SMITHVILLE, Mo. -- Smithville Lake is a popular tourist destination. It's also the latest scene of a crime, where a bald eagle was shot out of the sky. Conservation officers say that's happened twice this year in Missouri.
Daniel Schepis from the Missouri Department of Conservation works to protect nature every day. He says people around the lake are still unsteady, less than six weeks after a bald eagle was shot near the lake. Schepis says hikers found the dead bird shot to pieces.
"This is always something that upsets people," Schepis said. "It's the symbol of our nation being shot down."
Schepis says another eagle was shot in Caldwell County back in January. Two government agencies are seeking the gunmen, and working to see that this threatened species is defended.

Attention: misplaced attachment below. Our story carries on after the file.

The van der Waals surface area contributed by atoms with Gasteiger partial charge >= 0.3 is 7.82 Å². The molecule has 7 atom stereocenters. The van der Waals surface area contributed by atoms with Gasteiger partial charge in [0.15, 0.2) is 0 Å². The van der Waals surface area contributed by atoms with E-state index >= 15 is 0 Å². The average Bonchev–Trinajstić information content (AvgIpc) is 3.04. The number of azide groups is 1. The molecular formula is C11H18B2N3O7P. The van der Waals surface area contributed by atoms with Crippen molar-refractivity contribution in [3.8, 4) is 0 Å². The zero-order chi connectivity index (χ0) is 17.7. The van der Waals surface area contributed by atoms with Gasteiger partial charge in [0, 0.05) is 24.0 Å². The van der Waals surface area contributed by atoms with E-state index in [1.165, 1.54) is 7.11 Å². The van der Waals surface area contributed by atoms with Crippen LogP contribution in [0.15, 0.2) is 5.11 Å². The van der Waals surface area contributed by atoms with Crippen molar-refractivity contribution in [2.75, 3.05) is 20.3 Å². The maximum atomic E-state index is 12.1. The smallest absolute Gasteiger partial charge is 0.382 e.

"We have several nests here at Smithville Lake," Schepis said. "People love to come out and see them."
The US Army Corps of Engineers owns about 20-thousand acres at Smithville Lake.
Derek Dorsey calls Smithville Lake his office. He's a ranger who serves as lake manager for USACE.
"They're rare," Dorsey said. "You don't see them every day. Some people haven't seen one in their lifetime."
And at times, Dorsey seen as many as 150 eagles nesting near the lake.
Dorsey says he isn't sure anything can be done to completely protect the eagles from the threat of man. However, he's counting on their presence. Smithville Lake draws four million tourists per year, according to his agency. Many of them are here as bird watchers.
"We have a big influx of eagles that come to the lake every year during the winter time," Dorsey said.
"There aren't too many places where you can reliably go and see a bald eagle," Schepis said. "Smithville Lake is unique in that regard."
Investigations are underway by the U.S. Fish and Wildlife Service and the Missouri Department of Conservation, and there's a reward for information.